The spectre of hunger is again stalking the people of the western Sahel, at the southern edge of the Sahara Desert. Thanks to the early-warning systems funded by Canada and other donors, we now know that a major food crisis is brewing. We know in time to head it off.
Late and irregular rainfall, followed by plagues of birds, locusts and other pests have decimated the harvests of poor farmers and made pasture scarce for herders. Cereal production in the five countries of the region is down by a quarter from last year and is well below the five-year average. In Mauritania and Chad farmers harvested barely half what they got last year. National food reserves exist, but they hold nowhere near the quantity needed to mitigate the deficit.
Even if the market were well stocked, the prices of key cereals are 10 to 40 per cent higher than usual. Most people in the Sahel buy their food, and the most vulnerable families spend up to 80 per cent of their income on it. As if failed harvests and skyrocketing prices weren’t enough, remittances from family members working in Libya and Côte d’Ivoire have evaporated due to the conflicts in those countries.
The Sahel is an ecologically fragile region prone to shocks. Even in a “normal” year, half of all children under five suffer chronic malnutrition. Rates of acute malnutrition among children are consistently above the 10 per cent threshold that for UNICEF defines an emergency. Years with no “crisis” still see 300,000 children die from malnutrition-related causes.
The worst months are May to September, just before the harvest, when family and village food stocks are at their lowest and food prices are at their highest. The need for food is also keenest then, because people have to have energy to work in the fields. These same months are when pastureland is reduced, water sources dry up, and herds are forced to travel farther for fodder.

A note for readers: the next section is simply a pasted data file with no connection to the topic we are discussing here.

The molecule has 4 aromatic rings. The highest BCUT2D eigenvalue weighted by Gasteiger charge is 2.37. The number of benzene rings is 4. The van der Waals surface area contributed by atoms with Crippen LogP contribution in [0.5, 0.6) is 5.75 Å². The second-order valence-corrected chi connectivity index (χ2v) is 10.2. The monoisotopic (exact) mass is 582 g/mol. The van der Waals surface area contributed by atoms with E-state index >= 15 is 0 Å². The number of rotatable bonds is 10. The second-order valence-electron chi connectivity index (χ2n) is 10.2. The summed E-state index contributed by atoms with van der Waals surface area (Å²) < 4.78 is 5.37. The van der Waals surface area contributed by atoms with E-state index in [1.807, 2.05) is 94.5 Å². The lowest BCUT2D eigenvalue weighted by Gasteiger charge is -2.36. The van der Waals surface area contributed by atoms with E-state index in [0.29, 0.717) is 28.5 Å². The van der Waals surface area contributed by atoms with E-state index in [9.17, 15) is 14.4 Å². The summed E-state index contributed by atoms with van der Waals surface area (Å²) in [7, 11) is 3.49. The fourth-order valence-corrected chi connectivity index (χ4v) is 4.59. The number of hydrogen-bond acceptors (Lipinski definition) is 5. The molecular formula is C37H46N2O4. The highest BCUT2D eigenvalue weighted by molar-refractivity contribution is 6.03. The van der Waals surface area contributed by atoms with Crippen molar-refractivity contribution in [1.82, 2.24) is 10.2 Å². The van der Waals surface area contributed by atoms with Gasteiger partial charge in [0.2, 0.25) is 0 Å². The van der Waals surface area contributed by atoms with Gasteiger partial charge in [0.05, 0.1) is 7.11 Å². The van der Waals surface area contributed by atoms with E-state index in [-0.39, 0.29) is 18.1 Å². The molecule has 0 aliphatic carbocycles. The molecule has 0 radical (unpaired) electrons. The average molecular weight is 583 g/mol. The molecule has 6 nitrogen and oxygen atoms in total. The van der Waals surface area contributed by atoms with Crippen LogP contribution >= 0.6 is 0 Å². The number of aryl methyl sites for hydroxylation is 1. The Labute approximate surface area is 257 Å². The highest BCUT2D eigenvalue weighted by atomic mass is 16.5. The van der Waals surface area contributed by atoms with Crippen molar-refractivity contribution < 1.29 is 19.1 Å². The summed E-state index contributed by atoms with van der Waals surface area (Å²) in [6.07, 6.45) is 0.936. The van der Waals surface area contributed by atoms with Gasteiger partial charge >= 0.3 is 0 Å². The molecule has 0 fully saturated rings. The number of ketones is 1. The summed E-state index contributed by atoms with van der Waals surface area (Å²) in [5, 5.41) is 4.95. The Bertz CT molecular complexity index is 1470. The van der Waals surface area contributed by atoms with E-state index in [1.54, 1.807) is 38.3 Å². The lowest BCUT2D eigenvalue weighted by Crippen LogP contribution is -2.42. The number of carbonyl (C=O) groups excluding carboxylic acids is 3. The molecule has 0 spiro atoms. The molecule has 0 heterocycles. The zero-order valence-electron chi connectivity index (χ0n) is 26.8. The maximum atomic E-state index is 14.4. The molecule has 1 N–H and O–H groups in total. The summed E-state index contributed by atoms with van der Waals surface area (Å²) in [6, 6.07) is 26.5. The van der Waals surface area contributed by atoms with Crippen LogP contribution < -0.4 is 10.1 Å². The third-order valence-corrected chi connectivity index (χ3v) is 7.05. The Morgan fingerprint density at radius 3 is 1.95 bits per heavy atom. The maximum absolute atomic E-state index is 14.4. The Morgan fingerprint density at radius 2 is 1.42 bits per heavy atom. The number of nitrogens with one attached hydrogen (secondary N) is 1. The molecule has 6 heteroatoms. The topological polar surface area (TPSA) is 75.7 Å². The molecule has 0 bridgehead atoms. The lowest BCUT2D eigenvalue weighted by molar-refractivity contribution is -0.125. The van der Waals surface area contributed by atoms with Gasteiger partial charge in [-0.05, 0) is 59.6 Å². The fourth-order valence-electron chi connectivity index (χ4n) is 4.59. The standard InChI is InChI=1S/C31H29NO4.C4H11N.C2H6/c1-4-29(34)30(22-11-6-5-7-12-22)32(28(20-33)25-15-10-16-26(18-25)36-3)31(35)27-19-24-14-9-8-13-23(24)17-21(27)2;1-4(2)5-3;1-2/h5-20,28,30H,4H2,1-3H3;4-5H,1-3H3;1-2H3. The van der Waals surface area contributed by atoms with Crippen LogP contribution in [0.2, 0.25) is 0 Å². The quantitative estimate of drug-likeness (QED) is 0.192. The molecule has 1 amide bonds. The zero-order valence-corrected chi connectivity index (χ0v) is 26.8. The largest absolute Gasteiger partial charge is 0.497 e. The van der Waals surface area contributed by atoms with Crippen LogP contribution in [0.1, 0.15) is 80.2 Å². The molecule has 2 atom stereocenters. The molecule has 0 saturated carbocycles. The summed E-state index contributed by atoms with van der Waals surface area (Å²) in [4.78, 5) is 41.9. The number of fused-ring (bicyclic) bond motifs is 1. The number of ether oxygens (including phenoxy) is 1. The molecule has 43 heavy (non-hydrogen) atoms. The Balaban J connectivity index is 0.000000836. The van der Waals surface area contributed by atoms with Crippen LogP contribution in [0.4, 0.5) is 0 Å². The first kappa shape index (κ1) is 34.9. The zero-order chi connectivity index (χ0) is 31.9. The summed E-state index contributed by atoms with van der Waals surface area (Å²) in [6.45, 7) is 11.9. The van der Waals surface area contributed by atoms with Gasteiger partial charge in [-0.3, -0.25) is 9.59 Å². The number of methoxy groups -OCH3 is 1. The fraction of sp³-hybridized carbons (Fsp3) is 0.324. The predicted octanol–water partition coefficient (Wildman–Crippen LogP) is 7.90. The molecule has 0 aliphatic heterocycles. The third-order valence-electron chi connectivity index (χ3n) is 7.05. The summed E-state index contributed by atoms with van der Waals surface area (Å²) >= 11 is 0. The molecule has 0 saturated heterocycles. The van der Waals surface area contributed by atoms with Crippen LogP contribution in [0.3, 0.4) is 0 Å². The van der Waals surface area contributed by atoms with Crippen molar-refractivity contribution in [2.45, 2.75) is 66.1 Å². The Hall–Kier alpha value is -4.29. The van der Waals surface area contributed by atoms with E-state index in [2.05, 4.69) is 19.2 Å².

This year, because of the poor harvest, the lean season is expected to begin two to four months early. For herders it could start as soon as February and for agricultural communities in April. In parts of Mauritania where food stocks are heavily depleted it could happen sooner.
People do have ways of coping, starting with eating even less and selling off their animals and other assets. But they have long-term consequences. It takes at least three years to rebuild a small stock of sheep and goats, and up to ten years to rebuild cattle stocks. Malnutrition not only poses immediate risks for the lives of the children affected, but also has major educational, developmental and health impacts on those that survive.
A year ago, at the eastern end of the continent in Kenya, Ethiopia and Somalia, the early-warning system also gave plenty of notice. We knew in January that a crisis was brewing. Yet, as Oxfam and Save the Children write in a new report, donors failed to act until large numbers of people began to die in July.
Should the same prove true this year, the consequences could be staggering. Projections suggest some 12 million people may be affected in Niger, Mali, Burkina Faso, Mauritania and Chad.
But the Sahel is not condemned to suffer Somalia’s fate. The region’s governments have acknowledged the depth of the coming crisis. Several have already mobilized the meagre resources they have on hand and asked for outside help. Donors are starting to engage, with Europe leading the way.
Early recognition provides us with an opportunity to avoid the mistakes of the past. Acting now could avoid a costly escalation that would put millions of people at risk of losing their livelihoods or losing their lives.
We are warned now about the impending tragedy in the Sahel. But will we act?